Slavish attention to detail bogs down ambitious historical drama
Published: April 14, 2011
This we know: Mary Surratt is doomed. The owner of the Washington boarding house where John Wilkes Booth and his co-conspirators stayed, Surratt was swept up in the dragnet after the attempted assassinations of Vice President Andrew Johnson, Secretary of State William Seward and, of course, the successful attempt on President Lincoln. In the months after Lincoln’s murder and Booth’s death at the hands of federal troops, the government seeks justice – or perhaps, plain vengeance – and Surratt and seven remaining conspirators stand to hang.
The story of Surratt’s imprisonment, trial at the hands of a military tribunal and inevitable hanging – the first time the U.S. government executed a woman – The Conspirator is a solid if sometimes too-airtight courtroom drama. Robert Redford’s often bloodless, slow-grind direction actually works for him here. His formal, old-fashioned hand lends permanence to the affair. The movie is also the first one produced by the American Film Company, whose mission is to make movies true (or truer) to history than most historic melodramas. This attention to historic detail, however, both enriches the visual experience and ensnares the script.
Frederick Aiken (John McAvoy), a Union veteran fresh from law school, is asked to defend Surratt, an impoverished widow of a Maryland plantation owner and proud Southerner. Sen. Reverdy Johnson (Tom Wilkinson) foresees a predetermined outcome for the military tribunal set to try her and the co-conspirators, and hands it off to the junior lawyer. “Experience means nothing,” Johnson says, “when they make up the rules as they go along.”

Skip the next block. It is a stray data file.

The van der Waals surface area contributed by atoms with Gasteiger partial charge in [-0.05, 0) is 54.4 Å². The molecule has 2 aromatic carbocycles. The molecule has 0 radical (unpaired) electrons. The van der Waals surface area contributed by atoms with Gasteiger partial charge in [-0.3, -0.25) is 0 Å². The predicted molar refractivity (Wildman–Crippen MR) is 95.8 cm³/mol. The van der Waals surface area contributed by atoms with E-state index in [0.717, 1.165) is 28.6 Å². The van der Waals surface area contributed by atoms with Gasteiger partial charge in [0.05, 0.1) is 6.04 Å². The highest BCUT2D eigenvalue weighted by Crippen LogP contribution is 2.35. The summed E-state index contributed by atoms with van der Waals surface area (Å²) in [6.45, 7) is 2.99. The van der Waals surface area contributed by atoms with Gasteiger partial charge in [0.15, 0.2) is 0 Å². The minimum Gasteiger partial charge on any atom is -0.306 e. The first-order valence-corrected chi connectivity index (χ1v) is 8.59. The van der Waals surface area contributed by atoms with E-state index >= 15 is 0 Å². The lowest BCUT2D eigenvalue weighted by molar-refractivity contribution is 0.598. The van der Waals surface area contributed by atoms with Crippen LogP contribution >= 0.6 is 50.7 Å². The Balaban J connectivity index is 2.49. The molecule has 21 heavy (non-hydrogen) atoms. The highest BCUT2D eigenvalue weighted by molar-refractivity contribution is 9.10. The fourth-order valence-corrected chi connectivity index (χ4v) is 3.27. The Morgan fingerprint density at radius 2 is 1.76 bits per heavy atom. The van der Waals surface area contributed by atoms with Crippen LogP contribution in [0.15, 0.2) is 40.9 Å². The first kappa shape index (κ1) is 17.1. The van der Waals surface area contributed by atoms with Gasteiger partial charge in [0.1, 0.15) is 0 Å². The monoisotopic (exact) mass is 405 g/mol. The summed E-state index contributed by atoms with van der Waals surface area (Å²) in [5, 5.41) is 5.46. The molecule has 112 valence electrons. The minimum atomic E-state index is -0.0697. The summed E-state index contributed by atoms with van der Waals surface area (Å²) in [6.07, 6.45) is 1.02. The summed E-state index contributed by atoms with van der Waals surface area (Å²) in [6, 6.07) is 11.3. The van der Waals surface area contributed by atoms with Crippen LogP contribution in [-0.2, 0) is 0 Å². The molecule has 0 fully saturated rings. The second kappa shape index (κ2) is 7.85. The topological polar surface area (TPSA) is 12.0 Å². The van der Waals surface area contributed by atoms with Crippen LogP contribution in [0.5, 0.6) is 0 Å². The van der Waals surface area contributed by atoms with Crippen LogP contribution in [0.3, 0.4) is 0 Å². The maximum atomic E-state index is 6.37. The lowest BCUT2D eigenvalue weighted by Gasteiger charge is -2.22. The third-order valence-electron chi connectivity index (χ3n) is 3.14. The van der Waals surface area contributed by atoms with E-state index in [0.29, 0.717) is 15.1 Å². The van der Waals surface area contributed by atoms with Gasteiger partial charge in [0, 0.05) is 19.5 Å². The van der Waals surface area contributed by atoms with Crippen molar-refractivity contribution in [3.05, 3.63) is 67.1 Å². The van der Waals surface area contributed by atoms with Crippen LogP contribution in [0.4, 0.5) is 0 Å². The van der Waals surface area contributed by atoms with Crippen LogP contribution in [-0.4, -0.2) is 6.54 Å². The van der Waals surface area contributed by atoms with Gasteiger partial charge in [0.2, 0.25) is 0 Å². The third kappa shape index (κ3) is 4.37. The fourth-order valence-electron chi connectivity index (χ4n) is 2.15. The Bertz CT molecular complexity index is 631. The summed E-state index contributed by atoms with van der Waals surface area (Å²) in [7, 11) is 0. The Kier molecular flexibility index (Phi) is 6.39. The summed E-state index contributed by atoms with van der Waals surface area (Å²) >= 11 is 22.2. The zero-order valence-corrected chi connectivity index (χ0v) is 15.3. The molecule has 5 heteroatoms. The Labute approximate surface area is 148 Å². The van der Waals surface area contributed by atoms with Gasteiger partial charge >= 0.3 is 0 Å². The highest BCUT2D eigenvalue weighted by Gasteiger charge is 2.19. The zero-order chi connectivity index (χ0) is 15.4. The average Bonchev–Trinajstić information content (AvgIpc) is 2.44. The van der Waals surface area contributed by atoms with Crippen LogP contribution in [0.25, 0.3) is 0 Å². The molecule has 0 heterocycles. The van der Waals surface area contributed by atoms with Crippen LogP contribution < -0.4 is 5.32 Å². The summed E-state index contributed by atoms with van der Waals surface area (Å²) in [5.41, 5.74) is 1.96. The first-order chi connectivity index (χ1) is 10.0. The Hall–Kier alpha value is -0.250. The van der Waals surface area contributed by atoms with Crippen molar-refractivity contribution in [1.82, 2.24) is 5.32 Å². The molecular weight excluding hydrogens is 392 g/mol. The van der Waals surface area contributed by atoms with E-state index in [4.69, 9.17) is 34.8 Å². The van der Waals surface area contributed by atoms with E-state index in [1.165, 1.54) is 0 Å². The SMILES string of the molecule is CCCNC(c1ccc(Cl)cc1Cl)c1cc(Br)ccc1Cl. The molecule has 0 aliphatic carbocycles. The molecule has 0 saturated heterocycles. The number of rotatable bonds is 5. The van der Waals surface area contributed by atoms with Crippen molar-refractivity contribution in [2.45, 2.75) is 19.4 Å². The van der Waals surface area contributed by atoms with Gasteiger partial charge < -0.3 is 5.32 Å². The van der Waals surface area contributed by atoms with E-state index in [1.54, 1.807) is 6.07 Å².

Aiken begrudgingly takes the job and in the glare of a military tribunal – a kangaroo court, really – he is transformed from glib attorney to passionate defender of Surratt’s rights, and champion of Constitutional values. The movie might as well have been called The Defender, as Robin Wright’s Surratt has little more to do than stoically await her fate. She prays in her Fort McNair jail cell, wastes away and refuses to give up her son, who might exonerate her. When Aiken puts her daughter on the stand, Surratt’s wails and protests are hidden; soldiers have blocked the woman (and us) from seeing her daughter. Surratt is a cipher; we never know her true guilt or innocence.
Despite Aiken’s best efforts, there is no way out. When he stands up to the prosecution, he loses his feckless girlfriend (Evan Rachel Wood) and his membership to a private club. The clamor for retribution against the South infuses everything.
Secretary of War Edwin Stanton (a perfectly vindictive and scheming Kevin Kline) and Joseph Holt, the Judge Advocate General in Stanton’s War Department (Danny Huston), deflect Aiken’s efforts at every turn with treachery, lies and the made-up rules Sen. Johnson predicted, all under the guise of healing the nation’s wounds. It’s an exhausting affair. We’re told at the end that the Supreme Court eventually ruled that citizens would always get trials by juries, even in a time of war. But that’s too late for Surratt, who is hung on the movie’s only sunny day, in a scene that recollects innumerable gallows scenes in its pacing and tone.
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